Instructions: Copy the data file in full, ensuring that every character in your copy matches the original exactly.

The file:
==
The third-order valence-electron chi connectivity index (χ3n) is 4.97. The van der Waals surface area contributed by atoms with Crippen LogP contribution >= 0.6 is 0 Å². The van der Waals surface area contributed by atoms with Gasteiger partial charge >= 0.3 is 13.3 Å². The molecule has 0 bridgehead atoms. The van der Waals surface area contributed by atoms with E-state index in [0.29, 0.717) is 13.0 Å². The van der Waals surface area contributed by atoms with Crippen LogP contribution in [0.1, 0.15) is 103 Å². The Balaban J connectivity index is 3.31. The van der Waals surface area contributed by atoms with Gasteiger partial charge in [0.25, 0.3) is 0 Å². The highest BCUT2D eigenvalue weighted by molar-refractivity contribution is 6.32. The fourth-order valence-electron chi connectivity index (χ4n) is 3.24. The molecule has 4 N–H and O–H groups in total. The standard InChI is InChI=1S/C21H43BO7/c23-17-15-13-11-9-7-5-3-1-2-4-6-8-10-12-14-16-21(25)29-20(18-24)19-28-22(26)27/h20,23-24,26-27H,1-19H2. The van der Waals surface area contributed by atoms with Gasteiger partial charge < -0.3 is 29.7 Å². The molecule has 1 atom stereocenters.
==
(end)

The third-order valence-electron chi connectivity index (χ3n) is 4.97. The van der Waals surface area contributed by atoms with Crippen LogP contribution >= 0.6 is 0 Å². The van der Waals surface area contributed by atoms with Gasteiger partial charge >= 0.3 is 13.3 Å². The molecule has 0 bridgehead atoms. The van der Waals surface area contributed by atoms with E-state index in [0.29, 0.717) is 13.0 Å². The van der Waals surface area contributed by atoms with Crippen LogP contribution in [0.1, 0.15) is 103 Å². The Balaban J connectivity index is 3.31. The van der Waals surface area contributed by atoms with Gasteiger partial charge in [0.25, 0.3) is 0 Å². The highest BCUT2D eigenvalue weighted by molar-refractivity contribution is 6.32. The fourth-order valence-electron chi connectivity index (χ4n) is 3.24. The molecule has 4 N–H and O–H groups in total. The standard InChI is InChI=1S/C21H43BO7/c23-17-15-13-11-9-7-5-3-1-2-4-6-8-10-12-14-16-21(25)29-20(18-24)19-28-22(26)27/h20,23-24,26-27H,1-19H2. The van der Waals surface area contributed by atoms with Gasteiger partial charge < -0.3 is 29.7 Å². The molecule has 1 atom stereocenters.